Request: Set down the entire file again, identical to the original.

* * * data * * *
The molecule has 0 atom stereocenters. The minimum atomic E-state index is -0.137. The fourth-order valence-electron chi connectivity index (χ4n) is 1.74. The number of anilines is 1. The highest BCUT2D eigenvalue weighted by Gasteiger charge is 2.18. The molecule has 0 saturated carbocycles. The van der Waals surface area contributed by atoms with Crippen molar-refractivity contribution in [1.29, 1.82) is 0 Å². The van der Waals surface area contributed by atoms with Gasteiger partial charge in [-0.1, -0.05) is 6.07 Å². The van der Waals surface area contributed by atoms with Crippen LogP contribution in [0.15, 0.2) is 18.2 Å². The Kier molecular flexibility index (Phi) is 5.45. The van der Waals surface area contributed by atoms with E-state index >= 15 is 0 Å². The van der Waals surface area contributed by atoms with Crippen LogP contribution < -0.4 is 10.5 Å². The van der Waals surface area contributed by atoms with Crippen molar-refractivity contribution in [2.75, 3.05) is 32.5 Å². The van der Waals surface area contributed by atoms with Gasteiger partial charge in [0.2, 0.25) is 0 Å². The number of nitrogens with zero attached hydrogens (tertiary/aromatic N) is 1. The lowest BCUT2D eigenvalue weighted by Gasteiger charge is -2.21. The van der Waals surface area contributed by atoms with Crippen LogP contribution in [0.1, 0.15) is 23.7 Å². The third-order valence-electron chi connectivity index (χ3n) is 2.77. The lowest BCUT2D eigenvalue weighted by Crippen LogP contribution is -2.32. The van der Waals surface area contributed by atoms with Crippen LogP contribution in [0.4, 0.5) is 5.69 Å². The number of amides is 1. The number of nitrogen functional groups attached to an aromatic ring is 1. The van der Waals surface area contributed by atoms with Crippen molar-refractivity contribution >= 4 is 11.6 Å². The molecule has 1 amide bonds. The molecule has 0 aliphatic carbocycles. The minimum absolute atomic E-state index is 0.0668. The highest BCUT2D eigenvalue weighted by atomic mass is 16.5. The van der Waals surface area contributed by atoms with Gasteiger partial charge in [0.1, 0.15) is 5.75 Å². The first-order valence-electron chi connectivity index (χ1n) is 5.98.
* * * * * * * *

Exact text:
The molecule has 0 atom stereocenters. The minimum atomic E-state index is -0.137. The fourth-order valence-electron chi connectivity index (χ4n) is 1.74. The number of anilines is 1. The highest BCUT2D eigenvalue weighted by Gasteiger charge is 2.18. The molecule has 0 saturated carbocycles. The van der Waals surface area contributed by atoms with Crippen molar-refractivity contribution in [1.29, 1.82) is 0 Å². The van der Waals surface area contributed by atoms with Gasteiger partial charge in [-0.1, -0.05) is 6.07 Å². The van der Waals surface area contributed by atoms with Crippen LogP contribution in [0.15, 0.2) is 18.2 Å². The Kier molecular flexibility index (Phi) is 5.45. The van der Waals surface area contributed by atoms with E-state index >= 15 is 0 Å². The van der Waals surface area contributed by atoms with Crippen LogP contribution < -0.4 is 10.5 Å². The van der Waals surface area contributed by atoms with Crippen molar-refractivity contribution in [2.75, 3.05) is 32.5 Å². The van der Waals surface area contributed by atoms with Gasteiger partial charge in [0.2, 0.25) is 0 Å². The number of nitrogens with zero attached hydrogens (tertiary/aromatic N) is 1. The lowest BCUT2D eigenvalue weighted by Gasteiger charge is -2.21. The van der Waals surface area contributed by atoms with Crippen LogP contribution in [0.1, 0.15) is 23.7 Å². The third-order valence-electron chi connectivity index (χ3n) is 2.77. The lowest BCUT2D eigenvalue weighted by Crippen LogP contribution is -2.32. The van der Waals surface area contributed by atoms with Crippen LogP contribution in [0.4, 0.5) is 5.69 Å². The number of amides is 1. The number of nitrogen functional groups attached to an aromatic ring is 1. The van der Waals surface area contributed by atoms with Crippen molar-refractivity contribution >= 4 is 11.6 Å². The molecule has 1 amide bonds. The molecule has 0 aliphatic carbocycles. The minimum absolute atomic E-state index is 0.0668. The highest BCUT2D eigenvalue weighted by atomic mass is 16.5. The van der Waals surface area contributed by atoms with Gasteiger partial charge in [0.1, 0.15) is 5.75 Å². The first-order valence-electron chi connectivity index (χ1n) is 5.98.